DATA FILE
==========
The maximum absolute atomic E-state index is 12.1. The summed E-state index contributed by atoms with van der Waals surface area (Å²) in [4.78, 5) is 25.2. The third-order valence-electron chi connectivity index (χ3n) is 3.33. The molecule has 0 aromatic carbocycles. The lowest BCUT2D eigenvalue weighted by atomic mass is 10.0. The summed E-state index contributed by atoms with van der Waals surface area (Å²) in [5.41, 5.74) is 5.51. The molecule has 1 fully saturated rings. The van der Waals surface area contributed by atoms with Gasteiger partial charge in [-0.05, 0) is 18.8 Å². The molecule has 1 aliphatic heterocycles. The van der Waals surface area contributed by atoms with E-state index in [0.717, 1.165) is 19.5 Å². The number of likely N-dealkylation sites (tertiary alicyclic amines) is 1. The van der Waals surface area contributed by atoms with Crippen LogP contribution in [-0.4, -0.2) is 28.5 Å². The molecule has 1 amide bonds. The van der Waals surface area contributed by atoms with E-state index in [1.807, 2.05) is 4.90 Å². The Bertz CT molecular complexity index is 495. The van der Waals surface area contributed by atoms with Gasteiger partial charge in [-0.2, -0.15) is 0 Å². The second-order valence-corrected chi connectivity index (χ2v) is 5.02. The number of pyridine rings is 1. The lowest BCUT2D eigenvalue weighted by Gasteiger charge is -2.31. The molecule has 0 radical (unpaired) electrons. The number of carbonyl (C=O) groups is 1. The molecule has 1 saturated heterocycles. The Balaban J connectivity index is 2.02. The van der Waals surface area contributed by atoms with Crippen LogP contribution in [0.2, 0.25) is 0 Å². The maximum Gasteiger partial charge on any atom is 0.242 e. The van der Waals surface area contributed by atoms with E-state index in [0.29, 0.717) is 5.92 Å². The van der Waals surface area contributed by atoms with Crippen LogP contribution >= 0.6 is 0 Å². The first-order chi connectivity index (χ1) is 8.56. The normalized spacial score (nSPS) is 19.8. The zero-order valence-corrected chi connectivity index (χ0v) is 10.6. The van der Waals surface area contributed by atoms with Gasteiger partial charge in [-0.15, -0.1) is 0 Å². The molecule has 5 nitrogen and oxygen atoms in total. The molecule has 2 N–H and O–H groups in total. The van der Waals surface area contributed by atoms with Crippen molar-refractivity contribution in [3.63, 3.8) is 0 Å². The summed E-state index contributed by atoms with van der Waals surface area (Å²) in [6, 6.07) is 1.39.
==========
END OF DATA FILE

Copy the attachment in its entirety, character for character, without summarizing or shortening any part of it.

The maximum absolute atomic E-state index is 12.1. The summed E-state index contributed by atoms with van der Waals surface area (Å²) in [4.78, 5) is 25.2. The third-order valence-electron chi connectivity index (χ3n) is 3.33. The molecule has 0 aromatic carbocycles. The lowest BCUT2D eigenvalue weighted by atomic mass is 10.0. The summed E-state index contributed by atoms with van der Waals surface area (Å²) in [5.41, 5.74) is 5.51. The molecule has 1 fully saturated rings. The van der Waals surface area contributed by atoms with Gasteiger partial charge in [-0.05, 0) is 18.8 Å². The molecule has 1 aliphatic heterocycles. The van der Waals surface area contributed by atoms with E-state index in [0.717, 1.165) is 19.5 Å². The number of likely N-dealkylation sites (tertiary alicyclic amines) is 1. The van der Waals surface area contributed by atoms with Crippen LogP contribution in [-0.4, -0.2) is 28.5 Å². The molecule has 1 amide bonds. The van der Waals surface area contributed by atoms with E-state index in [1.807, 2.05) is 4.90 Å². The Bertz CT molecular complexity index is 495. The van der Waals surface area contributed by atoms with Gasteiger partial charge in [-0.2, -0.15) is 0 Å². The second-order valence-corrected chi connectivity index (χ2v) is 5.02. The number of pyridine rings is 1. The lowest BCUT2D eigenvalue weighted by Gasteiger charge is -2.31. The molecule has 0 radical (unpaired) electrons. The number of carbonyl (C=O) groups is 1. The molecule has 1 saturated heterocycles. The Balaban J connectivity index is 2.02. The van der Waals surface area contributed by atoms with Crippen LogP contribution in [0.2, 0.25) is 0 Å². The maximum Gasteiger partial charge on any atom is 0.242 e. The van der Waals surface area contributed by atoms with E-state index in [0.29, 0.717) is 5.92 Å². The van der Waals surface area contributed by atoms with Crippen LogP contribution >= 0.6 is 0 Å². The first-order chi connectivity index (χ1) is 8.56. The normalized spacial score (nSPS) is 19.8. The zero-order valence-corrected chi connectivity index (χ0v) is 10.6. The van der Waals surface area contributed by atoms with Gasteiger partial charge in [-0.15, -0.1) is 0 Å². The molecule has 5 nitrogen and oxygen atoms in total. The molecule has 2 N–H and O–H groups in total. The van der Waals surface area contributed by atoms with Crippen molar-refractivity contribution in [3.63, 3.8) is 0 Å². The summed E-state index contributed by atoms with van der Waals surface area (Å²) in [6, 6.07) is 1.39.